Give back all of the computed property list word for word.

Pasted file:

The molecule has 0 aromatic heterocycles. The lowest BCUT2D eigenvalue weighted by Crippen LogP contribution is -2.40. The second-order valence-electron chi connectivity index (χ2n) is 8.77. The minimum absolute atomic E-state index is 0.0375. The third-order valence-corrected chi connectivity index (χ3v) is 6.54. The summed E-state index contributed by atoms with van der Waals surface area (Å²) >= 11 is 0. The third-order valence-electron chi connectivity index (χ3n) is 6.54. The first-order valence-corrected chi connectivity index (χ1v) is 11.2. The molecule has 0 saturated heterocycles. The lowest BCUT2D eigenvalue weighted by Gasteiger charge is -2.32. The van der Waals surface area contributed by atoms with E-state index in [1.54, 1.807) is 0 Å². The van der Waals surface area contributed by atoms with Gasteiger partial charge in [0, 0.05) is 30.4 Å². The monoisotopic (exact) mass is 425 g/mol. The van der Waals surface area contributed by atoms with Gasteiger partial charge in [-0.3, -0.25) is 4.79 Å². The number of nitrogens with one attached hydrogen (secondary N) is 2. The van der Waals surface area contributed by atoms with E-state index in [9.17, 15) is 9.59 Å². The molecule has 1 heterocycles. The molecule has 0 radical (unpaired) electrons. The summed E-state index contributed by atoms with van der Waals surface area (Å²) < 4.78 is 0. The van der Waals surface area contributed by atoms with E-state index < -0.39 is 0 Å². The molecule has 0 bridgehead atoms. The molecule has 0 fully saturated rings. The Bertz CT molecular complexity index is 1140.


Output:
The molecule has 0 aromatic heterocycles. The lowest BCUT2D eigenvalue weighted by Crippen LogP contribution is -2.40. The second-order valence-electron chi connectivity index (χ2n) is 8.77. The minimum absolute atomic E-state index is 0.0375. The third-order valence-corrected chi connectivity index (χ3v) is 6.54. The summed E-state index contributed by atoms with van der Waals surface area (Å²) >= 11 is 0. The third-order valence-electron chi connectivity index (χ3n) is 6.54. The first-order valence-corrected chi connectivity index (χ1v) is 11.2. The molecule has 0 saturated heterocycles. The lowest BCUT2D eigenvalue weighted by Gasteiger charge is -2.32. The van der Waals surface area contributed by atoms with E-state index in [1.54, 1.807) is 0 Å². The van der Waals surface area contributed by atoms with Gasteiger partial charge in [0, 0.05) is 30.4 Å². The monoisotopic (exact) mass is 425 g/mol. The van der Waals surface area contributed by atoms with Gasteiger partial charge in [-0.3, -0.25) is 4.79 Å². The number of nitrogens with one attached hydrogen (secondary N) is 2. The van der Waals surface area contributed by atoms with E-state index in [9.17, 15) is 9.59 Å². The molecule has 1 heterocycles. The molecule has 0 radical (unpaired) electrons. The summed E-state index contributed by atoms with van der Waals surface area (Å²) < 4.78 is 0. The van der Waals surface area contributed by atoms with E-state index < -0.39 is 0 Å². The molecule has 0 bridgehead atoms. The molecule has 0 fully saturated rings. The Bertz CT molecular complexity index is 1140.